Little Girl’s body language makes her message clear

Published 1:53 am Saturday, October 6, 2018

Maybe you’ve noticed how showers seem to pop up with no warning these early fall days. One afternoon soon after a few darkening clouds passed over, my dog Little Girl bounced into the living room where my son and I were watching television. She has trained us to recognize what she wants. That time she gave us a signal meaning, “I want to go outside.” She led my son to the back porch. He let her out and returned to watch television. Sometime later, both of us were absorbed in a program when he glanced out the living room window. “Momma, the rain is really coming down out there,” he said. Instantly I jumped to my feet. “Little Girl is outside!” we said in unison, and dashed to the porch. I don’t know what direction she came from in the back yard. As soon as I called her name, she appeared in a flash and rushed up the steps. That majestic looking tail she sports as she walks was drooping. She was drenched.

I snatched a towel I keep on the porch to wipe off leaves and any other stuff that sticks to her heavy coat of hair. I directed her to stand on it. “Feet first,” I said and started the rub-down. She obediently endured it, proving what I always brag about her. She is the most obedient dog I have ever had.

My son rushed in with another towel. As we continued rubbing the rainwater away, we showered her with comforting words and apologies for leaving her in the rain. (“Poor baby, we’re sooo sorry.”) Realizing we had at least removed the top layer of rain water, we decided to finish up with a blow dryer. Again she stood still, not growling or snapping, just enduring.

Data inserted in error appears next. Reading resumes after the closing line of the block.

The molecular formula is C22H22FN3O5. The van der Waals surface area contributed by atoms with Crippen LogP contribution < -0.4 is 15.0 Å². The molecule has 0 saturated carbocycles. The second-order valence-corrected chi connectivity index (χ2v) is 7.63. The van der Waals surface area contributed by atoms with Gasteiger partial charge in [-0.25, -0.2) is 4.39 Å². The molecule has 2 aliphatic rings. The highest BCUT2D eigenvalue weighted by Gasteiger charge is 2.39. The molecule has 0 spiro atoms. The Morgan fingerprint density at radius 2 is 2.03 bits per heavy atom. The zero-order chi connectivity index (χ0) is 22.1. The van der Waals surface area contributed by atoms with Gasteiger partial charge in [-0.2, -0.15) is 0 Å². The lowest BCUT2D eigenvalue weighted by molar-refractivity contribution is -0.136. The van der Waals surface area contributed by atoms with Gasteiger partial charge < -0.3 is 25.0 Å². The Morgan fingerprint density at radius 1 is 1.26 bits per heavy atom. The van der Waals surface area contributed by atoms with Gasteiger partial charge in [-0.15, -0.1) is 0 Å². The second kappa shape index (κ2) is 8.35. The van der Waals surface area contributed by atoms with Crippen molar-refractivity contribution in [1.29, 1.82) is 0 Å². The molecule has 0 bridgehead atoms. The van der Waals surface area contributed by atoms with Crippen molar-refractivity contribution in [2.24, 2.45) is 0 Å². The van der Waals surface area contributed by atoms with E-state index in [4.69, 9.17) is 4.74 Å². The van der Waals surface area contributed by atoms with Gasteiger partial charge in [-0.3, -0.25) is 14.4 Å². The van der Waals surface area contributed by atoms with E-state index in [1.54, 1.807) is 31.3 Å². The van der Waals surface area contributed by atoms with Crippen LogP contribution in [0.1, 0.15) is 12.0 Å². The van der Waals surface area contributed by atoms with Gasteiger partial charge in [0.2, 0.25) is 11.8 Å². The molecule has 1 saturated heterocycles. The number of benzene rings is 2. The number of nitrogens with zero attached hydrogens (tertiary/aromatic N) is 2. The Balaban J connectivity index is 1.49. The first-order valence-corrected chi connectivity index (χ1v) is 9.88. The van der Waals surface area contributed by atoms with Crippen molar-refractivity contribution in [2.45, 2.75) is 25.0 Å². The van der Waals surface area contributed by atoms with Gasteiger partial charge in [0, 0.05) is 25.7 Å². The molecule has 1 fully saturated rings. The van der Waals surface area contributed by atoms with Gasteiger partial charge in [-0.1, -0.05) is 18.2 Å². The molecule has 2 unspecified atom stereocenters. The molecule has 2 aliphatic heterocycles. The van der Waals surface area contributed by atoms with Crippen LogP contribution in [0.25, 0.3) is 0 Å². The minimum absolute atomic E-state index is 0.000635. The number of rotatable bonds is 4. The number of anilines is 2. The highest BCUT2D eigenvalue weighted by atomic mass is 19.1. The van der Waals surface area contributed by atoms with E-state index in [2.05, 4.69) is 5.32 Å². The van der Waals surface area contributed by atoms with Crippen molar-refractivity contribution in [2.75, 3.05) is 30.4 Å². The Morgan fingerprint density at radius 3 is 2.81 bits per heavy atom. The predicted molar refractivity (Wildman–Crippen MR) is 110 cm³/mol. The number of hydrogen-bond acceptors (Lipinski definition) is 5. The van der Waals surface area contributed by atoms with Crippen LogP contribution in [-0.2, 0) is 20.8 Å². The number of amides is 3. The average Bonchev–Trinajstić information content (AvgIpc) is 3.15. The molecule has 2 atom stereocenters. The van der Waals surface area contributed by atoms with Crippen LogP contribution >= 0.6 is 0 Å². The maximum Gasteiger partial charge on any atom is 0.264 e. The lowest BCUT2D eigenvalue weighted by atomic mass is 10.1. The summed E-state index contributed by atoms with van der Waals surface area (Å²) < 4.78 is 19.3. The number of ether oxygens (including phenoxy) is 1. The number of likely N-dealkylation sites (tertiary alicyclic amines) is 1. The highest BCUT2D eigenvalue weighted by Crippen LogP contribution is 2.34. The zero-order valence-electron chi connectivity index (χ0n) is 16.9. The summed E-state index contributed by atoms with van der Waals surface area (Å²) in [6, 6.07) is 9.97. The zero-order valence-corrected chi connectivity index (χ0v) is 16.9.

We all needed rest after such a stressful experience. It was time to return to my recliner. Little Girl snuggled in my lap, wrapped in her favorite throw. I don’t know which of us dropped off to sleep first. When I woke up she had moved to her favorite spot next to my left side with her head on the arm of the chair. All that rubbing and sympathy we poured on her apparently rejuvenated her. When the hands of the clock approached 5 p.m., her supper time, she let me know by jumping into my lap. Then she bounced across the living room. With a leap she landed next to my son on the couch where he was napping. No doubt about that message. Little Girl was hungry.

As I write, dog feet run across my office carpet. Two little paws scrape against my legs. They slip back down to the floor. Little Girl bounces up and down, looking straight at me with her ears perked up. I hear a noise like a low half growl. It’s her way to tell me she has a message for me. I understand. Little Girl is ready for supper.



Nina Keenam is a former newspaper reporter.